Our Archives: animal welfare

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Will the new Agriculture law hurt animal welfare post-Brexit?

Yesterday - 12th October 2020 - MPs in the UK voted to approve the new Agriculture Bill. This law will set out the framework for a wide range of matters related to British agriculture as the UK leaves the European Union at the end of the year. However, the bill has been really controversial, and the House of Lords actually sent it back to the Commons to be reconsidered before this crucial vote. So what’s the fuss about?

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What do I need to consider when I dress up my dog for Halloween?

Welcome (with a sinister witches laugh) to a controversial discussion that divides even the veterinary world. Brexit, my friends, is nothing compared to this! Within an hour of my bosses sending this possible blog topic to my inbox, two features had arrived on my social media feeds from different veterinary groups. One showed commercial pet Halloween costumes being deliberately set on fire. Some didn't burn but others did; one in particular was dripping hot plastic. The take home message was that purpose-sold dog costumes are unregulated and many can prove dangerous. The other piece was from a local vets, launching a social media Halloween fancy dress competition. So. What’s an owner to do?
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How clever is your dog? A literature review sums up the evidence and if dogs were clever enough to understand, they wouldn’t be happy

A literature review carried out by researchers at the University of Exeter has reached a conclusion that may upset millions of pet owners: the combination of many different studies of animal intelligence suggest that dogs are no smarter than many other animals. You may think your pooch understands every word you say, you may believe that Rover knows exactly what is going on around him, and you may like to think that when he looks at you with his head cocked, that he has the intellectual ability of a super-smart mammal. The truth? He may be no smarter than a pigeon.
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It is not “fake news” to call for animal sentience to be included in post-Brexit UK legislation

Who would have thought that “animal sentience” would cause a national political ripple? That’s exactly what has happened recently, as I described in a recent blog post.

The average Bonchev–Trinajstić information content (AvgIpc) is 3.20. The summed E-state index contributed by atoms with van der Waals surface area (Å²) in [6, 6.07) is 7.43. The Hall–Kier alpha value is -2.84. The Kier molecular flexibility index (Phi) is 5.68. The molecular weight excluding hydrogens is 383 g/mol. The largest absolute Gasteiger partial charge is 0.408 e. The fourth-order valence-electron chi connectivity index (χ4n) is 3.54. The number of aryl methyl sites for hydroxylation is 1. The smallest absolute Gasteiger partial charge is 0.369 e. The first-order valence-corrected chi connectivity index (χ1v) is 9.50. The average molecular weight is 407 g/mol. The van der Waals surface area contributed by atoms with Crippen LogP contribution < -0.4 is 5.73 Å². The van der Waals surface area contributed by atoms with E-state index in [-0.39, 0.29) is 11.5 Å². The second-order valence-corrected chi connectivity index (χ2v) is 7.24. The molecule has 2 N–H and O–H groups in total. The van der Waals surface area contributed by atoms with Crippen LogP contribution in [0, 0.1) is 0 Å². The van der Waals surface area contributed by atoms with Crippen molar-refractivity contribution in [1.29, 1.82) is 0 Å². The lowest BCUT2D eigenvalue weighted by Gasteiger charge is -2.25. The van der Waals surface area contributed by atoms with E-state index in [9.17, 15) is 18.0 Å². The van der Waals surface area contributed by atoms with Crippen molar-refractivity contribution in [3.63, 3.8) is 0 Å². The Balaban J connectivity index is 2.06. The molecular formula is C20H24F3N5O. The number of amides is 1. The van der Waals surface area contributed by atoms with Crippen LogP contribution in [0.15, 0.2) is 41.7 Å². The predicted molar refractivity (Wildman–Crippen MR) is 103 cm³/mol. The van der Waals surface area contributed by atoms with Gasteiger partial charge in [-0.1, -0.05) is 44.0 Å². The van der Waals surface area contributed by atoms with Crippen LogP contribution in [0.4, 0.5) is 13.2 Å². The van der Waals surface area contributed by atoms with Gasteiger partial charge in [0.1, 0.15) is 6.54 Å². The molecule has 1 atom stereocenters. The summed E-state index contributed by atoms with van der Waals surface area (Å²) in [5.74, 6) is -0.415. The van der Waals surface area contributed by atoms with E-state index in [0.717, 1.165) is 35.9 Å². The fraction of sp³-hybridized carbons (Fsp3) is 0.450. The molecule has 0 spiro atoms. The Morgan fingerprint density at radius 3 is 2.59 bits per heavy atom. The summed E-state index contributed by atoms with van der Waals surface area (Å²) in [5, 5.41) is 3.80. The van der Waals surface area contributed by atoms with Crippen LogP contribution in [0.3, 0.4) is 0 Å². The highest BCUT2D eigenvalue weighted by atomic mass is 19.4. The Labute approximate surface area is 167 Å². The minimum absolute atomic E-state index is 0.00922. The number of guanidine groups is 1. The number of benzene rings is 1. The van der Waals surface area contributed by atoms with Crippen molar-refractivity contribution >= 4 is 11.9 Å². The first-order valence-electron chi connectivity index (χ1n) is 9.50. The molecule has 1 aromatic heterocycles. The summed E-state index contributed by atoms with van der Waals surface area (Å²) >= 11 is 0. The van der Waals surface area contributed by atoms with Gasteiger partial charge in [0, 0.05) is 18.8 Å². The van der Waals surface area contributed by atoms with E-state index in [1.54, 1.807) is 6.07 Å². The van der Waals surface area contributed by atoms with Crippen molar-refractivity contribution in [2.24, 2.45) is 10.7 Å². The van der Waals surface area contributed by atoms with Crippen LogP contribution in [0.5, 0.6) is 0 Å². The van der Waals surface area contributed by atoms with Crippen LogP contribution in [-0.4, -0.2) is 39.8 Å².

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Mega farms: does our society really want animal production on this industrial scale?

The latest campaign by Compassion in World Farming (CIWF), highlights the rise of so-called “mega-farms”. There is no formal definition of a mega farm, but in the USA, “Concentrated Animal Feeding Operations” (CAFOs) are defined as those housing 125,000 broiler chickens, 82,000 laying hens, 2,500 pigs or 700 dairy or 1,000 beef cattle. In the UK, special permits are needed if they house more than 40,000 chickens, 2,000 pigs or 750 breeding sows. The term “mega farm” seems like appropriate terminology. There are now 789 mega farms in the UK, and the CIWF online map allows you to see if there’s one near you.
The wording on the website is eye-catching:
Around 70% of farm animals in the UK are kept in factory farms, where they spend their lives in overcrowded barns or cages. Factory farming has spread across the country to satisfy our appetite for cheap meat, dairy, and eggs, at great cost to animal welfare, human health, and the environment. Follow this link to see how much chicken, pig, and dairy factory farming there is where you live.”
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BBC’s Trust Me I’m A Vet – informative educational television let down by poor scientific technique

The first series of Trust Me I'm A Vet on BBC2 was anticipated with hopeful curiosity by vets and pet owners. With the BBC's reputation for good quality science, and the direct input of vets in practice working closely the UK veterinary schools, this was an exciting opportunity to spread good quality information about pets and veterinary science. This type of prime time public education has the potential to make a serious difference to people's knowledge about animals and so consequently to improve the quality of care that pets get from their owners. So after the three episodes that made up the first series, did the programme live up to expectations?